Drawing Animal Character Poses : in Procreate | Chris Hall | Skillshare

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Drawing Animal Character Poses : in Procreate

teacher avatar Chris Hall, Illustrator & Designer

Watch this class and thousands more

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Taught by industry leaders & working professionals
Topics include illustration, design, photography, and more

Watch this class and thousands more

Get unlimited access to every class
Taught by industry leaders & working professionals
Topics include illustration, design, photography, and more

Lessons in This Class

13 Lessons (46m)
    • 1. Introduction

    • 2. Class Project

    • 3. Action Line

    • 4. Shape Language

    • 5. Setting up Your Canvas in Procreate

    • 6. Breaking Down Your Animal - Exercise 1

    • 7. Light & Depth

    • 8. Finding Reference

    • 9. Sketching out Your Rough Poses

    • 10. Creating the Detailed Sketch

    • 11. Adding your Blocked Colours

    • 12. Adding Textures & Lighting

    • 13. Thank You

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About This Class


Creating Character animal illustrations in different poses is both inspiring and fun to do. So if you’re looking to start or improve illustrating character poses this class is for you. 

In This Class we Will cover:

  • Action Lines
  • Shape Language for character animals
  • Breaking Down Your Character Animals (Exercise)
  • About Light and Depth
  • Illustrating character animal poses from start to finish - Step by Step guide

What you will Need:

  • An iPad with iOS 13.0 or Later 
  • An Apple Pencil either (1st Generation or 2nd Generation)
  • Procreate App
  • Pinterest App

Who is this Class For:

  • Illustrators looking to improve their skills and learn some new techniques.
  • Anyone Getting into Digital Illustrations on the iPad
  • Anyone looking to start of improve there character animal illustrations.

Class Links:

Pinterest - https://www.pinterest.co.uk

Adobe Colour - https://color.adobe.com

Coolors - https://coolors.co

Meet Your Teacher

Teacher Profile Image

Chris Hall

Illustrator & Designer



Hi, I am Chris, also know online as Chris Hall Draws! I am a Creative Designer and Illustrator based in the Uk.

I’m happy and excited to meet you all and become part of your leaning journey. I have worked in the creative field for over ten years, both as an in-house graphic designer and freelance illustrator. In that time, I’ve worked for a range of brands and clients both in the UK and worldwide.

Over the years, I’ve learned and developed many different skills and knowledge that I’m excited to share with you all on my Skillshare classes.

You can also find me on : Instagram, Behance and my website.


See full profile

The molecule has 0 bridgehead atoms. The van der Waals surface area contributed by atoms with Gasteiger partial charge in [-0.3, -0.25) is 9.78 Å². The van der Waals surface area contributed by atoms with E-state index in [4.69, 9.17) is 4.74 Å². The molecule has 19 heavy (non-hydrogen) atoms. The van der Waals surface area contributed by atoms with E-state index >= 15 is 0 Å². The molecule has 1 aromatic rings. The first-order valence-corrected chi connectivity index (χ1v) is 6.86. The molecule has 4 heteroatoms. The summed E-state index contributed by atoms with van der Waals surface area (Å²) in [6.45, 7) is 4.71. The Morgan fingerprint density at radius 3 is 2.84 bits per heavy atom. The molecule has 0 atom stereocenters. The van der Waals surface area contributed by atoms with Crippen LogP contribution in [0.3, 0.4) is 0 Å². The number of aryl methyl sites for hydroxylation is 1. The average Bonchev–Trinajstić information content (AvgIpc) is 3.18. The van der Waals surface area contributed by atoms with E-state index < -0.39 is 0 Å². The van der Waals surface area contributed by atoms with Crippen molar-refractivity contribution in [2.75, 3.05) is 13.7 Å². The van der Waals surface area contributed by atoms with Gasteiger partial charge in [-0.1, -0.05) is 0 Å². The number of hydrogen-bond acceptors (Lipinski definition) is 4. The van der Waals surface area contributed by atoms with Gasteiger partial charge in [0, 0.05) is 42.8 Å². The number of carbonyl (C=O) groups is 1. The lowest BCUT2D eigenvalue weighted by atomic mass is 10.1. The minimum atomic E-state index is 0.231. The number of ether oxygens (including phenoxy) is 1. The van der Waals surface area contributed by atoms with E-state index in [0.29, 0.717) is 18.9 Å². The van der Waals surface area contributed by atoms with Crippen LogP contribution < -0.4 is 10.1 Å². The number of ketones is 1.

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1. Introduction: Creating character illustrations with different paresis is both inspiring and fun today, especially when you manage to capture that movement. And popes named dynamic and rich way. Hey, I'm caress, also known as Crystal draws. And I am an illustrator and designer based in the UK. I'm so glad you decided to take this class and learn how to create dynamic character animal poses. A lot of my illustrations focused on animals and nature. And it is where I get a lot of my inspiration From. Soon as you go out into the outside world, you are immediately inspired by colors, shapes, sounds, and animals that are literally all around you. Creating character animal causes is a fun and creative projects day, but also can be quite tricky. So I will go over in this class all the different stages that you will need state when this, along with an exercise practices along the way to previous skill set. And we'll also go over the post stamps and lines and how to convey movement in your poses. We will also explore the techniques shaped by which to build or your animal characters. Simple but achievable way. I will go through the importance of lighting depth and showing you a few techniques and tricks that I've developed over the years to implement it to your character at most, this will also help make your final piece standout. I'll also be sharing some exercises you can do to build up your confidence and skill levels that can really help in your creative journey as an illustrator. Or finally go through my entire process from start to finish. T can see how to do each stage and in which order. At the end of the class you will have a big competence, increasingly, animal characters and a lot more tricks and techniques in detail. 1900 blood. So this class is aimed at all levels, from beginners to experienced illustrators as receipts and techniques aimed at each level. Really do look illustrating animals and capturing that flow and movement. And I hope by the end of this class, you will say, I will be using an iPad Pro with the Procreate app. But you could easily follow along using a different app or media too. So if you're ready, start learning how to create dynamic character animal poses with me and have fun along the way. Let's get creative and get going in the class project. 2. Class Project: Your project for this class is to create some character animal poses. I will be teaching you how to go through all the different stages and why you should do each one. We will also have some warm-up exercises to get you in the creative field. For the project. I'm going to give you two options. Either launch of one, which would be to create two carrots animal poses, or feeling extra confident, creates four different character poses, which is option two. I will also provide a list of prompts from characteristics you can pick from, ranging from sleeping, jumping, walking, sitting. So feel free to download this from the class resources. If you needed. To complete this class, you will need an iPad Pro and Apple pencil, along with Pinterest and procreate. And we'll be mainly using Procreate app, so you might find it easier to follow along if you use this boats, you could use any other form of media or app if you'd like to, or can't wait to see the character animals that you create and please upload your final projects or over students can see them and we can all be inspired to gather. So let's get started straight away by talking about action lines in our first class. 3. Action Line: Action lines are lines that indicate where the movement is in a particular pose of the character. It shows a visual form of where they should be by giving your action lines first, you will give your carrots and more life and movements before you start blocking out and doing the full character pose. So let's take a closer look at how action lines work. A half here, free character animals sketches. If we first look at the PAM for the action line flows through the whole animal, starting from the head and going into the body and finishing with the tail. And as you can see as a lovely flowing movement to it. So if you now look at where the action line is on the deer, you always want to make sure that we emphasize the flow and the smoothness of that line, which is where it will give the life of the character. So the line will start from the back, hind leg, and free the day's body. And then background in an arc for the head and numbers, which gives the whole pose some really lovely movement. For the final tag oppose, even though it is face on, there is still an action line in the character which goes through the from pour the tiger and arcs round for the body to the top to show the movement is the tiger walks. You can also use secondary action lines to outline any other features in the character animals pose, such as legs. But remember to keep those lines smooth and round. If it turned off the character sketches layer, you will see the action lines left and you will see how they all have a flow and smoothness to them. What we don't want is any stiffness to the lines. So keep away from touring sharp joins like this. So that's action lines which are essential for giving your character that movement of life. In the next class about be going over shape, language. 4. Shape Language: What is shaped my shape language is a way of using basic shapes to create our characters. Once this is in place, we can then build upon that to add more detail and movements. So let's finger some basic shapes. We have circles, ovals, triangles, squares, and rectangles. These are all really simple shapes that are really easy to draw. Now, if you take these basic shapes you can use to easily create familiar objects really quickly. So let's take a tree for instance. We can use a rectangle for the base of the trunk, and then some triangles stacked on each other to create the form of the leaves on top. So a tree is quite a familiar basic nature object. And when we get into creating our character animal poses, it does become slightly more complicated. But if we look at this fox character, I'm building up. I'm still using all the basic shapes, the top of my canvas to create all the pose. So like ovals for the body and head and tail, along with triangles and rectangles for the over body elements of the fox pose. So as you can see, it's just a matter of placing and stacking all the shapes together. So we've shaped language. You can create simple poses really quickly. If we look at this car is essentially made of a circle, a few ovals and some triangles on lines. It can look a bit intimidating when we see all the shapes built up for a character pose like the fox below. But don't worry, we'll be covering how to do more complicated poses in an up and coming class. But it is really important to take away with you this technique of shape language is it really does make it a lot easier to create our character poses. Once you have these basic shapes in place, you can use these as a guide to build up a more detailed, cleaner sketch here of your character animal pose. Now I have explained about shape language. We're going to take what we have lead into the exercise at breaking down our character animal from a reference photo. But in the next class coming up, we will first set up our canvas in Procreate. 5. Setting up Your Canvas in Procreate: Let's create the canvas for this project. We're going to first go to the plus icon. And then within that menu, click the plus icon. Again. We're going to create a width and height to be an Instagram friendly size. That way, once you've completed your course, you can share that fantastic character animal poses on your social media. So the canvas is going to be a square. So we want both the width and height to be the same at 2160 pixels. This is double the size of pixels you actually need for Instagram. By doubling it, you will make it easier if you want to print it out. It's a larger scale. Later stage. For the DPI, which stands for dots per inch, we're going to set that quite high and have a free 100, which makes it suitable for print if we need it to be. Finally, we will name the canvas as Instagram square, put in the dimensions as well as the DPI. That way when you come to use the Canvas template, again, we will know what it is. And then click the Create button. We're now going to import the brushes are provided in the class resources, but if you intend to use your own, please feel free to import the brushes. Go to the brush menu, then click the plus icon, and then click on Import. Locate where you downloaded the brush pack 2 on your iPad and then click on it. We will then have the brushes in the menu ready to for use on the character animal poses. So we're now going to import the color palettes provided in the class resources. So in the column menu, select the plus icon and then choose New File. Locate where you download the color palette to, and then select it to import it. And there we have it. Document is now setup with the brushes and color palettes and all imported. But if you intend to use your own, please feel free. You can still follow along with the class using different ones. So in the next class we're going to do an exercise for breaking down your animal using a photo. 6. Breaking Down Your Animal - Exercise 1: So in this class we're going to do an exercise to break down our character animal using what we have learned with action lines and shapes language in our previous classes. So let's get started by creating a blank canvas in Procreate. I'm going to start off by importing a reference photo, and I'm going to be using the one I have provided in the class resources of a zebra that I took myself. But feel free to use reference photo of your choice. So two important photo, we go up to the spanner icon at the top and then select, insert a file or photo, and then locate where your photo is and tap on it to import it. Let's then scale the photo down in size on the canvas. And then we're going to reduce the opacity of the photo by going into our layers two-finger tap and then we want fingers drag across the screen to reduce the opacity, which we roughly want to be around 35 percent. Then let's create a new layer above the filter, rename that layer sketch and also rename the layer underneath with the photo reference. So pick the brush, HB pencil, and pick the color red, and then creates a new layer and name this layer action line. So in the previous class about action lines are talked about the importance of drawing this line first to get movement here, animal character. So when we look at the zebra photo, we can see a lovely flowing movements are looking around as the Zebra grazes on the grass. So let's draw this in. So now we have the action line. Let's move on to doing our shape language. Select the layer we named sketch, and then change our color to a dark black town. In the previous class, we talked about basic shapes like circles, triangles, squares to name a few to build, or carrots or animals. Now a quick tip Procreate is the use of quick shapes. For example, if you draw a circle and then hold it with the Apple pencil and not take it off the screen. And then with the overhand tap with one finger, you will create a perfect circle. This also works for numerous of the shapes to start using these basic shapes to go over the photo and build up our animal using that technique, you circles and ovals to emphasize the main features like the head, the top of the front lakes and data lakes. But use that photo as a guide to pick out where those shapes and meant to be a Brealey, lock it and concentrate on those areas. So you now have a action line with your basic shapes over your reference photo. Now repeat the same process below, but without using the photo as a reference. Now this may seem counterproductive, but it is a great exercise to do to build up your visual memory. And going forward, we'll give you a lot more confidence in drawing character animals without tracing over a photo. First now two-finger tap the sketch layer and reduce the opacity to around 16 percent. We're now going to name that layer, sketch layer off and create a new layer above that one and call that sketch detail. We're now going to use the photo and rough sketch shape language is again to add more clean lines and detailed features like the stripes of the zebra. The main, the eyes, build up a really nice animal sketch pose. Once you've completed that technique of creating that detailed sketch over the photo, repeat the same process again on the faded sketch without the photo. Like I previously explained, this is a great exercise to do to build up your own visual memory and build up the confidence to not rely on photos for tracing. So you've now completed the exercise, breaking down your animal, which will give you more confidence for creating your character animal poses. So in the next class, we are going to be looking at light and depth. 7. Light & Depth: Following our previous class on the x size of breaking down your character animal, where you ended up with a lovely clean sketch. By the end, I'm now going to go over how light and depth can be added to your character. So my canvas, I have the basic shape language of a squirrel character. We've each character, you want to analyze their body parts of animal into shapes. So the tail will be one shape. The body and head would be an oval shapes of this will be connected. The feet and lake would be another. And if we erase the overlap of the body, so we can see that shape more clearly. And as you can see, we're looking for those basic shapes within the pose of the character and utilizing that shape language technique that we've learned in our previous class. So now we've broken down our body animal pass into different shapes. We can look at them individually on how to light them. Let's look at the squirrels tail to start off with. So when we think about being outside in nature, the warm main light source that is always present is the sun. So the sun's rays would come down from the sky and light up this side of the tail shape. Looking at the shape now the light is not hitting this side, so we want the shadows and darker tones to be added on this side. Now on the oversight of the shape, this is where the sunlight is hitting. So we need to add our lighter tone colors here. If we now add in another body part, shape of the squirrel, like the body in head. This will now orbiter where the light is hitting on the tail and the two shapes combined. So if you look at where the tail and body shape and now connected, we can see that the rays will not hit there, but would create a shadow between the two shapes. So now on the body and head shape, the light would be hitting here at the top and the shadows would be at the bottom of the shape. With this technique of adding lightened DHAP to all the shapes of the animal together. We can use this in our classes coming up when we get to the stage of adding texture and depth to our poses that we create. The key lesson to take away with you is to look at the individual different animal body parts as different shapes. If you do this, it makes it a lot easier to break down the process of lighting or Beulah animals. In the next class, we're going to look at finding inspiration and reference photos. 8. Finding Reference: So in this class we're going to take a look at how we can find reference photos for our character animal poses online. Now the renewed recites that you can use to look for photos, but to that I would recommend is Eunice Bosch and the other one is Pinterest, which is the one I'll be using. And it's definitely my personal favorite, warm. So your class project was evil to select option 1, which was to character animal poses from the prompt list I provided in the class resources. Or option two, which was to pick for carrots, animal poses from the prompt West if you were feeling extra confident. So with those prompt words now picked, we're going to go into Pinterest and search for photos relating to them. So in my case, I've chosen a fox is that animal character, and the first prompt word is jumping. So let's now search for that photo relating to that phrase. When we are looking for these photos, were searching for ones that represent that prompt phrase the best. Now you want to save these photos to a Pinterest board so you can easily find them when we're ready to use them. A number of those prompt words that I chose was sleeping. So let's search for that phrase two. Now let's add this photo to our Pinterest board, which is a lovely representation of that phrase, Fox sleeping. So you want to keep searching for those photos based on the number of prompt options you chose for your class project. Now we have our reference photos chosen. We're going to use these in the next class project, which is sketching out your roof character animal poses. 9. Sketching out Your Rough Poses: So in this class we're going to start by sketching our rough carrots or animal poses. So let's start with a new canvas by selecting the plus icon. And then I'm going to pick the campus template into square, which we created in one of our previous classes. Once we have our new document open, I'm going to create a new layer called action line and then another one called Sketch, and move this layer below the action line one. So in the previous class we collected our reference photos and Pinterest. So I'm going to drag the app outs from a dark and have it floating. My first prompt that I chose was fox jumping. So I'm going to pick this photo to happier, larger. Now let's make sure that we're on the layer that is called action line. And we have the HB pencil CHD one selected and choose the color red sweater. Look at my reference photo. There was a lovely flowing movement to the fox jumping pose. Now we're going to draw an action line to indicate that movement. Now a quick tip for Procreate. If you draw this arc, but don't take your pencil off the iPad screen and keep it held down. You will go into the quick shape tool and create a perfect arc. You can then click on edit and change it with the anchor points. Then click on any other tool to make this arc permanent. Now let's select our sketch layer and choose a dark gray. So let's use the shape language that we've learned in a previous class to build up your pose of your character whilst looking at your reference. Remember to break down the pose into individual parts so the head we can have as a circle. Also the tip of quick shapes in Procreate that I set about when we did our arc also works with numerous shapes and lines. So utilize that when you can. So keep going. We're building the pose up with your shapes until you have them basic shape, language pose complete with your first one. Remember, if you start to struggle at any stage creating your basic shape pose. Refer back to the exercise we did a breaking down our animal using the photo below as a guide. Now with this photo I chose for my second character animal prompt, the fox standing the tail had a lovely flowing movement to it. So I'm going to create my action line to start off with making sure I'm on the right layer and color. The flow of the movement comes down from the head through the body and then utilizes that tail movement to finish off. Now, if you're using the previous class exercise of tracing your photo to find the action lines and shape language. This is fine and a great way to build up your confidence on your illustration journey. But if you can eventually create the shapes with out using the trace technique, you can start to manipulate the pose in your own unique way. So I think this pose, the fox standing character would improve if the tail sweet background under the legs. So I'm going to add this into mine. Don't worry too much about getting to the stage of not being reliant on a reference photo as it really does take time and practice to get this right. And it's more important to build up your confidence. Some effort prompt is a fox sleepin. So I'm going to add my action line in which you can see from the photo is a lovely sweeping arc that goes from the head right around to the tail. Again, using those basic shapes and Sheet language, identify those key body parts of the animal character, and add these in, making sure that we're on the right layer as we do it. And keep referring to that reference. And final prompt is a fox looking backwards and seeing it's sneaky. I chose this photo in particular, as it implies that the fox character at seen something behind them. They're taken a fancy to him. And with that tail at the back of em described a lovely flowing movements. So by the end of this class, you will either have two or four character poses, depending on your class option that you chose in each pose will have its action line and shapes that build up the character. These are now ready for the next class, where we're going to be creating some detailed sketches. 10. Creating the Detailed Sketch: Now we have our Archean lines and basic shape language poses down. We're going to move on to adding a more detailed sketch with features and cleaner lines to the character animal poses. So when our layers, we've merged the action line and sketch layer together. And let's two-finger tap on that layer to drop the opacity by dragging one finger across the screen. And we want this to be around 26 percent. And then it would create a new layer above the sketch one and rename it to be detailed sketch. So if we still make sure that we have selected HB pencil, CHD one brush for in the previous class, as well as the dark black tone from the color panel. Then we're going to bring up our reference filters again that are in our Pinterest app by dragging it up from the iPad dock and having it floating. So if a brink of the fox jumping photo reference and zoom in slightly so I can see the features better. Now I'm going to sketch out this animal character pose using the faded our basic shapes and action line as a guide. And also constantly referring to the photo and adding in detailed features of your animal. Like the nose is, I pay real attention to making the lines as clean as possible and adding any extra details in that you think would really benefit the pose. Also pick out areas where the animal color changes on the body, making those features as well by drawing the lines in the areas where the shadows would appear, indicate those by adding some shading and with your pencil brush. So in my case, these would be the back legs. In the second pose, which was the standing Fox that was looking up. We want to do the same thing with that sketch. But always remember when you're doing those clean lines, you still following those basic shapes underneath and just defining where the individual animal body parts are in your posts of your character. As well as adding in those extra detailed features. The next pose that I had was sleeping fox, select, start adding those cleaner lines into this character pose as well. Now remember light with the previous class of doing the action lines and basic shape language. If you start to struggle, adding in those extra details and cleaner lines, refer back to the exercise of using your photo to trace over those elements and build up an understanding of where they should be and give yourself some confidence. So with the final pose, which was the fox looking behind himself in a sneaky way, the photo is reversed. Once you progress, we've using the technique of shape language and breaking down your animal. Over time, you become less reliant on using those photos so rigidly, which in turn will give you the ability to be more flexible and creative at drawing your poses using your visual memory. So fantastic. You are now got your detailed clean sketch poses. And these are now ready for the next class where we would be blocking out our flats, cause. 11. Adding your Blocked Colours: So in this class we're going to block out the colors of our character. Animals are provided in the class resources, the color palettes I will be using, and a selection of overshoot can pick from. There also a wide range of different websites online where you can get limited color palettes like Adobe Color and coolers. I will also provide these links too. So let's first start out by adding a background color to our Canvas. To do this, go to our layers panel and select the layer called background color. This will bring up your color panel. Choose the light beige color. Then we're going to add a new layer, but making sure it's below the sketch layer, we also want to slightly orange color from the color palette. Then choose the brush studio pen, fill CHD from the brush panel, then go back to our layers panel. And on the sketch layer, tap the N next to the tick mark to bring up our layers blending mode and select overlay and also drop the opacity down to roughly 77 percent. Also that newly created underneath, we want to rename this silhouette. So this will make our sketch lighter and easier to use as a guide when we put these first, cool us down. So with the orange color picked and the studio pen, smooth brush selected, let's start to ink in the animal characters on the silhouettes layer. Also, make sure the opacity of the brush is sad a 100 percent, and play around with the size of the brush until you found what's comfortable for you. Now carefully ink around your animal character sketch to create an outline. Make sure when you finish your outline off that is completely closed and there are no gaps anywhere. To fill this outline. Drag the color over and hold your pencil inside the outline and the fill will be added. Move your pencil from left to right to change the threshold and then take your pencil off the screen when you're done. So that is our first character silhouette created. So let's go ahead and correct the rest of them for all the other posters. So we're now going to move on to adding shadows and animal features using a darker tone color. To do this, we're going to create a new layer above the silhouette 1 and then tap on this layer and select clipping mask window menu. And I'm going to name this layer shadows. We're going to change brush to be studio, pen smooth CHD, and also pick the burnt umber color. Also make sure the brush opacity is a 100 percent. Now, let's start blocking out these features now because this is a clipping mask. And if we draw an it will stay within the pixels of the layer below, which in this case is the Fock silhouette. So you want to identify those parts of the character animal that would use this darker tone color. So the back of the fox is will be one along with the nose, mouth, and eyes. Also under the lakes that will be a shadow created. So let's add that into. So carry on with the rest of the pose is to add this into all of them. So we're going to move on to the highlights and create a new layer and make this a clipping mask, two of that silhouette layer and rename it highlights in the color panel, pick the fox white. So I'm going to bring got my reference photos again from the Pinterest app and drag it out from your doc. Now, I'm going to look through the fox photos and identify where the light color should be on that animal characters. Before that, I'm going to move the highlight layer below the shadow. Then let's start adding this color in. So in my reference photo, I can see that this light color is on the end of the fox tail and also on the inside of the ear and the bottom part of the foxes had. So now go through the rest of your animal character poses and adding this lighter color, all of them. So I'm finally going to create one more layer. And again, this will be a clipping mask on top at the silhouette layer. I'm also going to rename it and call it extra. From the color panel. Let's pick the dark mahogany and start to block out the actual areas. If character animal pose like the pupil of the eye in the ends of the lakes and the fox. And refer to your photo reference to identify those areas. So finally, we're going to blend in some of the edges on these blocked out color areas. Surface like the smudge tool and pick the texture, be CHD and play around with the size of it until he found something that works for you. And we want to look at areas like this and the foxes leg, where it is a very hard line between the dark mahogany red and orange. And we want to blend this in. And again on these upper legs, we're going to blend here to go through the rest of your carrots, animal poses, looking for those hard edges and blending them in if you feel they need to be. Remember to select the highlights there too, and see if any of those areas need to have that blending technique added. Once we're happy with those solid colors, we're going to move on to the next class, which is adding textures and lighting. 12. Adding Textures & Lighting: For the final class, we're going to add some light and depth and texture to these five colors and make our character animal poses come to life. So let's start by creating a new layer and making gets a clipping mask or the silhouette layer, and then rename and get textures. In the color panel. Pick the burnt orange for the brush panel. We want to slack texture be CHD. Now, like I explained in the previous class of light and depth, we want to remind you where that sunlight is coming from. So in my case, I'm going to have a coming from a book, the fox character. So therefore, this darker color tone is going to be at the bottom of each body elements. I'm also just going to quickly move that textured layer below the highlights one. So if you keep in mind that that's sunlight sources of both the fox character and keep adding in this dark color at the bottom of your character animal body parts to build up that DHAP and create that more free dimensional look. Also pay attention to those little details like those bits of fit on the fox is body that are flicking up. And you would need to add the darker color underneath these two by reducing the size of your brush. So keep going adding this darker color in to the rest to be a character animal poses. And if you start to struggle at any stage, refer back to that class where I explained about white and that. So we're now going to add in some extra little details into the characters. So let's create a new layer just below the sketch on and select the color Fox y. And from the brush menu, pick the studio pants, move CHD one, then at a small dot to the pupil of the eye to indicate a highlights. Now I have all my colors on the canvas. I can use the procreate color picker. So to do this, tap and hold your finger on the screen to bring it up and move this over the burnt umber color to pick it and add some whisker dimples to the foxes had as an extra detail. So let's now two-finger tap on the sketch layer to reduce the opacity and drugging one finger across until it's 0%. So that's now select the layer called Textures and make sure we have the texture be CHD one brush selected, and pick the fox white color. Then let's start adding the highlights of our characters. Again, like our previously said, we were imagining the sunlight is coming down from above the fox. So this will be hitting the top of the animal body parts. So if we add this white color into those areas. So now go over all your animal pose is adding in the highlight color and the darker colors for the shadows to really build off that texture and depth. So we're now going to create a new layer and move it just above the background color, rename it, and call it ground shadows. And then pick them how guinea color. And make sure the texture be CHD. One brush is selected and start adding in some shadows under each character to make them look as though they're attached to the ground. And if you have a pose that is like jumping or running, you want to add that shadow with a bit of a gap to it to give that sense of action. So let's now create a new layer and call that whiskers and add these into all the foxes poses. So we're now going to add some textures to the shadow layer. So make sure this is selected and pick dark mahogany from the color panel. Pick the tip should be CHD one brush and alpha lock the shadows layer by two fingers swiping to the right, then start adding that dark mahogany color into the shadows layer. Still imagining where that light source is coming from and making sure the areas where the light source wouldn't be hitting darker and leaving the areas where it would keep going, adding this texture in until we've covered all the poses. Finally, we're going to select the layer called extras and pick the fox white color. And also make sure we have the studio pen smooth CHD one brush selected. And we're going to add some highlight lines to where the light would be hitting the tubs of some at the body shape parts of the animal. Remember to keep in mind where that source lights on is coming from. So there we have it. These fox character animal poses are finished and ready to export and share. 13. Thank You: Thank you for taking the tanks of layer we've made and create some fantastic character animal poses. How you've picked up some new techniques and knowledge along the way that you can use in your own illustration creative journey. It would be great if you could upload your final curations to the class project section for everybody to say, plus a low viewing every single one. If you want to share your carrots, animal poses on Instagram or so show that would be fantastic. Be sure to use the tag at Crystal draws, which is what I use for all my social media accounts. Really. Thank you again for taking this class today. I hope you've had fun learning with me and picked up some tips and techniques along the way. If you'd like to check out my previous Skillshare class during nature illustrations in Adobe Fresco. That will be fantastic over than that. Stay creative and have a great day.